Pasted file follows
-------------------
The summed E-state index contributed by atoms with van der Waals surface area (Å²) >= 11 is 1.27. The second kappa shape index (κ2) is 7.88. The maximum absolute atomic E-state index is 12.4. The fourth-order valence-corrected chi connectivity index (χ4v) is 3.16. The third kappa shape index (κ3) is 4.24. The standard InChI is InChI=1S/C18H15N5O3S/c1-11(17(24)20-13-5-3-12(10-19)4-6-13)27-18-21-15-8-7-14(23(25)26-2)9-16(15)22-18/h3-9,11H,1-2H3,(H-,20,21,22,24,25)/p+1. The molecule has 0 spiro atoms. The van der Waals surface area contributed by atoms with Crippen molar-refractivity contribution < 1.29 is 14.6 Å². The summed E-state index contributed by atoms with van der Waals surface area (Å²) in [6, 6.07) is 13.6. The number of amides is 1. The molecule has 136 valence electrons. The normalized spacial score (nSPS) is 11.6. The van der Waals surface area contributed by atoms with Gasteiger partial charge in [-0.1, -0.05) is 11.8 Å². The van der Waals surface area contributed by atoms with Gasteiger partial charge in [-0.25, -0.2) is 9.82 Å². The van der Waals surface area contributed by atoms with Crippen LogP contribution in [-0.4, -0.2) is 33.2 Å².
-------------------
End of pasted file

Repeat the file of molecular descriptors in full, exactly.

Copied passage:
The summed E-state index contributed by atoms with van der Waals surface area (Å²) >= 11 is 1.27. The second kappa shape index (κ2) is 7.88. The maximum absolute atomic E-state index is 12.4. The fourth-order valence-corrected chi connectivity index (χ4v) is 3.16. The third kappa shape index (κ3) is 4.24. The standard InChI is InChI=1S/C18H15N5O3S/c1-11(17(24)20-13-5-3-12(10-19)4-6-13)27-18-21-15-8-7-14(23(25)26-2)9-16(15)22-18/h3-9,11H,1-2H3,(H-,20,21,22,24,25)/p+1. The molecule has 0 spiro atoms. The van der Waals surface area contributed by atoms with Crippen molar-refractivity contribution < 1.29 is 14.6 Å². The summed E-state index contributed by atoms with van der Waals surface area (Å²) in [6, 6.07) is 13.6. The number of amides is 1. The molecule has 136 valence electrons. The normalized spacial score (nSPS) is 11.6. The van der Waals surface area contributed by atoms with Gasteiger partial charge in [-0.1, -0.05) is 11.8 Å². The van der Waals surface area contributed by atoms with Gasteiger partial charge in [-0.25, -0.2) is 9.82 Å². The van der Waals surface area contributed by atoms with Crippen LogP contribution in [-0.4, -0.2) is 33.2 Å².